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NTSB looks to technology to end drunken driving in the U.S.

NTSB looks to technology to end drunken driving in the U.S.
Tuesday, December 11, 2012 - 6:42pm

In hopes of someday virtually ending drunken driving in the United States, federal safety advocates Tuesday encouraged ongoing development of in-vehicle technology that unobtrusively tests all motorists to see if they have imbibed.

The National Transportation Safety Board also said that all 50 states should require ignition interlock devices for any driver convicted even once of driving under the influence. The devices are now required for first-time offenders in about one-third of states.

The board encouraged continued research in DADSS -- driver alcohol detection system for safety -- which tests drivers through either touch or breath. If the government and automakers overcome technological hurdles and win public acceptance, the DADSS system could be installed as standard equipment on cars and essentially eliminate drunken driving, saving more than 7,000 lives a year, the board said.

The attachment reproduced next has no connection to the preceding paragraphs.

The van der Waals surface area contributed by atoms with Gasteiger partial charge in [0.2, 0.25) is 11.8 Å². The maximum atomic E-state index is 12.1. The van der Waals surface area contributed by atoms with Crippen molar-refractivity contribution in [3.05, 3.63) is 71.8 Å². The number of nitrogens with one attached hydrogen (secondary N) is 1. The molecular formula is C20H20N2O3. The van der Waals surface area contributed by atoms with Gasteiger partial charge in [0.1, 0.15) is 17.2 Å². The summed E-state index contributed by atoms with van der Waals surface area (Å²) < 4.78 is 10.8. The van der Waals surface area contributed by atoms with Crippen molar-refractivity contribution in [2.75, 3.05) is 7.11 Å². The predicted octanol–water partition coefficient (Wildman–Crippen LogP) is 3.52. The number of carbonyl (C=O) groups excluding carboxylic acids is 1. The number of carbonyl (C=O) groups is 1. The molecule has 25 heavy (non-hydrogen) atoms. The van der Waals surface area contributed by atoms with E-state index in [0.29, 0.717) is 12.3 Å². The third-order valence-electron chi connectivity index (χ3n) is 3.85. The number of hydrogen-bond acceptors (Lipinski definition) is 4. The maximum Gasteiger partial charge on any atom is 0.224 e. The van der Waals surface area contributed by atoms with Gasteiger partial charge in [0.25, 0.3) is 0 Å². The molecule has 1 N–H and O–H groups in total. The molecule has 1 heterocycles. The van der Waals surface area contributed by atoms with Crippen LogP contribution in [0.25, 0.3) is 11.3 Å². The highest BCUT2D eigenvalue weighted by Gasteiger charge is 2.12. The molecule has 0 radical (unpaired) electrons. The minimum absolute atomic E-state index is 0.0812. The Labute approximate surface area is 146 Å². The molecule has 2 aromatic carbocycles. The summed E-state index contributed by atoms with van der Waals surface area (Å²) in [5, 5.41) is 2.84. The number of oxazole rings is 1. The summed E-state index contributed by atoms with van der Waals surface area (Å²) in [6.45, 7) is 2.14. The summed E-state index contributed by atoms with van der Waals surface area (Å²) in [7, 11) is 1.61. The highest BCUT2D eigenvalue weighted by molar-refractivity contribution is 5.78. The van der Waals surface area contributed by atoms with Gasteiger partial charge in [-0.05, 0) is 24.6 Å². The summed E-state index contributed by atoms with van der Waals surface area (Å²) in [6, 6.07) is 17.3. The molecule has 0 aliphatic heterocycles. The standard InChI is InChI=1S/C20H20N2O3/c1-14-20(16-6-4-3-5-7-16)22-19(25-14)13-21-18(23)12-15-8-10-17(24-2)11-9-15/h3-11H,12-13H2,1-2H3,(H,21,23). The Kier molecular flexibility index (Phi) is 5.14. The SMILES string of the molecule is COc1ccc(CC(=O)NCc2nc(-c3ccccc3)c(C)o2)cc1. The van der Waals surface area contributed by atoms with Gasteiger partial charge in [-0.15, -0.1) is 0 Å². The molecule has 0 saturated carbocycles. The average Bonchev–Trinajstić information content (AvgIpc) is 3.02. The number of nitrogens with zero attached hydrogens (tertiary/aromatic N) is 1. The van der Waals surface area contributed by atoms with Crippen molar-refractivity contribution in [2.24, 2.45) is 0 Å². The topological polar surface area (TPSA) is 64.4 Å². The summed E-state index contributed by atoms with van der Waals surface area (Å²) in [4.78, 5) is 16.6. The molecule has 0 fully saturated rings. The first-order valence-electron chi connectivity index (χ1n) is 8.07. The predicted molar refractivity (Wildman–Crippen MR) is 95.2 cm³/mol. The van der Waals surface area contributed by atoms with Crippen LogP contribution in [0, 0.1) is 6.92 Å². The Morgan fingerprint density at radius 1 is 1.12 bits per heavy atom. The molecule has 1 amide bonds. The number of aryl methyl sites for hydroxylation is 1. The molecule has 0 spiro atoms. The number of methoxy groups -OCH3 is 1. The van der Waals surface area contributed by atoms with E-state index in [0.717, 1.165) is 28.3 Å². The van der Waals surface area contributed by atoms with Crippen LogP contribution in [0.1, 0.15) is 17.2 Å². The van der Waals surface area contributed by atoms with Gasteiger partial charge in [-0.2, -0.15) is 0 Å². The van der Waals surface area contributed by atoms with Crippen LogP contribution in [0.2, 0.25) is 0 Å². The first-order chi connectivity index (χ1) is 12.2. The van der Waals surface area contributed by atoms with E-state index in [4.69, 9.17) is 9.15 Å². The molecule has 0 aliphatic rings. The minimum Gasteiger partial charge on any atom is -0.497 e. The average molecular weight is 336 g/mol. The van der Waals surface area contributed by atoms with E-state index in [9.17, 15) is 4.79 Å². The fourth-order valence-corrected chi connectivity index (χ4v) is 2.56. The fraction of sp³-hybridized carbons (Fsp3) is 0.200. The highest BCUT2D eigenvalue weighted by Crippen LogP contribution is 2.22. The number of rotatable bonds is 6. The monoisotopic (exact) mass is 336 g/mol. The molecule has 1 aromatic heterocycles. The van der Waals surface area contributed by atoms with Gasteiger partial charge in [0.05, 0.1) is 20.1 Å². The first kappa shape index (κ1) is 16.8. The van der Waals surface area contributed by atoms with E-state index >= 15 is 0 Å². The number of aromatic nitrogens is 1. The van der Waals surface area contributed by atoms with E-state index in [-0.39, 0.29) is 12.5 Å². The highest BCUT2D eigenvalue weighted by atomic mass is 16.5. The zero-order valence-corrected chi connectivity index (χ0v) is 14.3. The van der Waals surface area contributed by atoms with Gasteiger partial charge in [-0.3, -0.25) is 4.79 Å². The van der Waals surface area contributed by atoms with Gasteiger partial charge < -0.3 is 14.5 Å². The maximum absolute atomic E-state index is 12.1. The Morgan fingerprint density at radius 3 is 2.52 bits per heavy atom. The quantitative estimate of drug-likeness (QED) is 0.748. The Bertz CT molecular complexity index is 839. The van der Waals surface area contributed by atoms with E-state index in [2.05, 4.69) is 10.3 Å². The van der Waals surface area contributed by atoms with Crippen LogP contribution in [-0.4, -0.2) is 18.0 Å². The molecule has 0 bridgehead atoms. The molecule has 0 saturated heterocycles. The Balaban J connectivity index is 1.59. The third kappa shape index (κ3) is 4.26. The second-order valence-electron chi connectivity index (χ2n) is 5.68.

The safety board called the DADSS technology "promising," although acknowledging it is years away from perfecting.

But in a sign that political challenges are as formidable as technological ones, a restaurant trade association immediately criticized both recommendations.

"If this technology is successfully implemented in all cars, it will be nearly impossible for drivers to have a glass of wine with dinner without worrying whether their cars will start," Sarah Longwell of the American Beverage Institute said in a written statement. The system "will make responsible social drinking before driving a thing of the past."

And interlock devices, which prevent an engine from starting until a breath sample is analyzed, should be used only for hard-core, repeat offenders, Longwell said.

Interestingly, the NTSB recommended the ambitious goals while focused on a relatively rare transportation occurrence -- accidents caused by motorists driving the wrong way on divided highways. Some 300 people die on average every year in such collisions, a number that has held steady for years.

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